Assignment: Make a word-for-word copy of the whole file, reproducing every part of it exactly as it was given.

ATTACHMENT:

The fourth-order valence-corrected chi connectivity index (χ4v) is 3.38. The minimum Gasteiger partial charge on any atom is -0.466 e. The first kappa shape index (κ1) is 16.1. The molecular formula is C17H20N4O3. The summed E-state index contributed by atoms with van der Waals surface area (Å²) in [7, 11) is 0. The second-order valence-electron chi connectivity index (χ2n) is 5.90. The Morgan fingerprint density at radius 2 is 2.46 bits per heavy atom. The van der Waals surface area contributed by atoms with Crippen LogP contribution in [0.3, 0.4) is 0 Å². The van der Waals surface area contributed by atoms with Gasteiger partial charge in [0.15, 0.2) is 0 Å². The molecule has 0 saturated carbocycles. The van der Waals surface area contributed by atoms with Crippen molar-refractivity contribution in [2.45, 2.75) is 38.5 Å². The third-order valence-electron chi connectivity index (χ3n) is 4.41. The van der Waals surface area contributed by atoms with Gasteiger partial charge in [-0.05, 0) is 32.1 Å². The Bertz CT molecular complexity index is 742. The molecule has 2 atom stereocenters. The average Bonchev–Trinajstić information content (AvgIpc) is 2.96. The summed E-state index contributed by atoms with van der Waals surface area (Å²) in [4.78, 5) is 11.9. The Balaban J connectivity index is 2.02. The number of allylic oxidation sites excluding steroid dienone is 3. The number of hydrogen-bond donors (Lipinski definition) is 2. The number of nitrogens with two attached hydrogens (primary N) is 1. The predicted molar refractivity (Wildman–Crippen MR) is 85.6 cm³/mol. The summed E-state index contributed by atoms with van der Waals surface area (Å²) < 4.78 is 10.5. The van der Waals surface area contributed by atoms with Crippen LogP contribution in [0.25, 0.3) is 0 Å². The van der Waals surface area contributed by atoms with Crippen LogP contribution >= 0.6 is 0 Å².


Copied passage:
The fourth-order valence-corrected chi connectivity index (χ4v) is 3.38. The minimum Gasteiger partial charge on any atom is -0.466 e. The first kappa shape index (κ1) is 16.1. The molecular formula is C17H20N4O3. The summed E-state index contributed by atoms with van der Waals surface area (Å²) in [7, 11) is 0. The second-order valence-electron chi connectivity index (χ2n) is 5.90. The Morgan fingerprint density at radius 2 is 2.46 bits per heavy atom. The van der Waals surface area contributed by atoms with Crippen LogP contribution in [0.3, 0.4) is 0 Å². The van der Waals surface area contributed by atoms with Gasteiger partial charge in [0.15, 0.2) is 0 Å². The molecule has 0 saturated carbocycles. The van der Waals surface area contributed by atoms with Crippen molar-refractivity contribution in [2.45, 2.75) is 38.5 Å². The third-order valence-electron chi connectivity index (χ3n) is 4.41. The van der Waals surface area contributed by atoms with Gasteiger partial charge in [-0.05, 0) is 32.1 Å². The Bertz CT molecular complexity index is 742. The molecule has 2 atom stereocenters. The average Bonchev–Trinajstić information content (AvgIpc) is 2.96. The summed E-state index contributed by atoms with van der Waals surface area (Å²) in [4.78, 5) is 11.9. The Balaban J connectivity index is 2.02. The number of allylic oxidation sites excluding steroid dienone is 3. The number of hydrogen-bond donors (Lipinski definition) is 2. The number of nitrogens with two attached hydrogens (primary N) is 1. The predicted molar refractivity (Wildman–Crippen MR) is 85.6 cm³/mol. The summed E-state index contributed by atoms with van der Waals surface area (Å²) < 4.78 is 10.5. The van der Waals surface area contributed by atoms with Crippen LogP contribution in [0.25, 0.3) is 0 Å². The van der Waals surface area contributed by atoms with Crippen LogP contribution >= 0.6 is 0 Å².